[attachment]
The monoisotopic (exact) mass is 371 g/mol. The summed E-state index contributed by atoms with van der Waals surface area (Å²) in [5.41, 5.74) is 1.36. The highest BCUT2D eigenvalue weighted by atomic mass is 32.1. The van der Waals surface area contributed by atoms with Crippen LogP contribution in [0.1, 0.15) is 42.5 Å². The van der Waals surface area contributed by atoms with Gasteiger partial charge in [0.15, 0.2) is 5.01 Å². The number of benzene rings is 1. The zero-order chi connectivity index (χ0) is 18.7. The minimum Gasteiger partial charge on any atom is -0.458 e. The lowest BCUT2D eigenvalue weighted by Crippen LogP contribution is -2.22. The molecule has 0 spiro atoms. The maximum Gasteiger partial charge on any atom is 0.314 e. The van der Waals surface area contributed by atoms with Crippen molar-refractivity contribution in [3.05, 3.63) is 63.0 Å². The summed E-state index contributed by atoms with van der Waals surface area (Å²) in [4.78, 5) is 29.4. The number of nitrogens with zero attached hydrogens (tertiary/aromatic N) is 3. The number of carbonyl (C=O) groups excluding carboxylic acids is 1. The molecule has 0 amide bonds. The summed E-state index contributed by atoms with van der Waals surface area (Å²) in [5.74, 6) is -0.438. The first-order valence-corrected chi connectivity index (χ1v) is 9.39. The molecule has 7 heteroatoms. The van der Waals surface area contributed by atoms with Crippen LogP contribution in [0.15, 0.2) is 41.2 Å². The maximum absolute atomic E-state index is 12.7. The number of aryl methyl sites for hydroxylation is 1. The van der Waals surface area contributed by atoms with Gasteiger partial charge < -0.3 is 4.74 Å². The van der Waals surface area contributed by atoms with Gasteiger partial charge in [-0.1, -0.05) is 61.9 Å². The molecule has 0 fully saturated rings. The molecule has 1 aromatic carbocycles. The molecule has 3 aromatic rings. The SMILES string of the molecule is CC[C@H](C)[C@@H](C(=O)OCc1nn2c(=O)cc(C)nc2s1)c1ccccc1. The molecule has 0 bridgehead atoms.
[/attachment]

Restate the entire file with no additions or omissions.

The monoisotopic (exact) mass is 371 g/mol. The summed E-state index contributed by atoms with van der Waals surface area (Å²) in [5.41, 5.74) is 1.36. The highest BCUT2D eigenvalue weighted by atomic mass is 32.1. The van der Waals surface area contributed by atoms with Crippen LogP contribution in [0.1, 0.15) is 42.5 Å². The van der Waals surface area contributed by atoms with Gasteiger partial charge in [0.15, 0.2) is 5.01 Å². The number of benzene rings is 1. The zero-order chi connectivity index (χ0) is 18.7. The minimum Gasteiger partial charge on any atom is -0.458 e. The lowest BCUT2D eigenvalue weighted by Crippen LogP contribution is -2.22. The molecule has 0 spiro atoms. The maximum Gasteiger partial charge on any atom is 0.314 e. The van der Waals surface area contributed by atoms with Crippen molar-refractivity contribution in [3.05, 3.63) is 63.0 Å². The summed E-state index contributed by atoms with van der Waals surface area (Å²) in [4.78, 5) is 29.4. The number of nitrogens with zero attached hydrogens (tertiary/aromatic N) is 3. The number of carbonyl (C=O) groups excluding carboxylic acids is 1. The molecule has 0 amide bonds. The summed E-state index contributed by atoms with van der Waals surface area (Å²) in [5.74, 6) is -0.438. The first-order valence-corrected chi connectivity index (χ1v) is 9.39. The molecule has 7 heteroatoms. The van der Waals surface area contributed by atoms with Crippen LogP contribution in [0.15, 0.2) is 41.2 Å². The maximum absolute atomic E-state index is 12.7. The number of aryl methyl sites for hydroxylation is 1. The van der Waals surface area contributed by atoms with Gasteiger partial charge < -0.3 is 4.74 Å². The van der Waals surface area contributed by atoms with Gasteiger partial charge in [-0.1, -0.05) is 61.9 Å². The molecule has 0 fully saturated rings. The molecule has 1 aromatic carbocycles. The molecule has 3 aromatic rings. The SMILES string of the molecule is CC[C@H](C)[C@@H](C(=O)OCc1nn2c(=O)cc(C)nc2s1)c1ccccc1. The molecule has 0 bridgehead atoms.